The interest rate environment across the world is at historic low and it will most likely stay that way for years to come.
The warning comes from Shaun Roache, chief economist for Asia-Pacific at S&P Global Ratings, who said lower rates brought with it both positives and negatives.
“We're in a world of lower for longer and that brings good news and bad news,” he said.
Mr Roache was speaking at a recent S&P Global conference and said this rate environment had surprised many who thought rates may return to normal levels.
“A few years ago, we all expected a lift off in interest rates and going back to some sort of normal levels. Maybe lower than before the crisis but some distance from zero,” he said.
However it was clear that was not what markets were telling us and in fact neutral interest rates were going to remain very low.
“Look at the inflation index 20-year yield, before the crisis it was bouncing around 2 or 3 per cent and over recent years the yield has been consistently below 1 per cent,” said Mr Roache.
Mr Roache said the positive to come out of it was that lower rates extended the cycle, particularly if you looked at debt levels.
“Lower for longer means even though you have rising debt the debt service ratio remains stable,” he said.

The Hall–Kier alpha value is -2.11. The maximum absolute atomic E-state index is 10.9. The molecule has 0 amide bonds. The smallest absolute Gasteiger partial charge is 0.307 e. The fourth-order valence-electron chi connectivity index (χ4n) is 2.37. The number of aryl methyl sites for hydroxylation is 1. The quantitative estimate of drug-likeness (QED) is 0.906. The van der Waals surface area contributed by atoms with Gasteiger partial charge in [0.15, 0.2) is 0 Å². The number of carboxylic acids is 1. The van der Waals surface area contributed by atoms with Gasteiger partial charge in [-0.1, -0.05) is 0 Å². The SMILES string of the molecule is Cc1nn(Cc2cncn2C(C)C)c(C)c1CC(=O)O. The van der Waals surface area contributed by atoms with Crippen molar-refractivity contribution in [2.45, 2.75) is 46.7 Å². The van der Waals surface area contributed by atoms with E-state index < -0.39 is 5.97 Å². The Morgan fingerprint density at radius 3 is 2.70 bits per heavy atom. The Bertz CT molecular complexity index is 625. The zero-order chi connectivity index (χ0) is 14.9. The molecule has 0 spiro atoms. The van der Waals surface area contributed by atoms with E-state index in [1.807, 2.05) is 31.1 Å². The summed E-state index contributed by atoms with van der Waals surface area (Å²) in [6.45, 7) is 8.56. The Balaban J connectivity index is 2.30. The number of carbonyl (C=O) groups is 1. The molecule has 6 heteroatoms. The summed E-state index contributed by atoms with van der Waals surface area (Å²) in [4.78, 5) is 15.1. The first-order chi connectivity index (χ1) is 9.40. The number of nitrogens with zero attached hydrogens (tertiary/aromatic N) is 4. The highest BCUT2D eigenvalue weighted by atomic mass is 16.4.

The bad news was what central banks would do if another recession come around and this was a debate that more and more central banks were having.
“If you look again at previous cycles, even though Australian hasn't had a recession in a really long time when you get a global shock the RBA does cut rates and it cuts rates substantially below the neutral rate, the average rate,” he said.
But with rates sitting at 1 per cent, and the neutral rate at zero and inflation at one it meant the RBA had no room to move.
“So, what is the RBA going to do? They haven’t told us yet, but I suspect plan B has some flavour of QE about it and that's going to have very big implications for the yield curve and bond pricing as we enter the next slowdown and enter the next recession,” he said.
Mr Roache said S&P predicted that the US was going to cut once this year as an insurance cut and then keep rates on hold and Australia may do similar.
“In Australia rates are going to go further down … we expect another cut,” he said.
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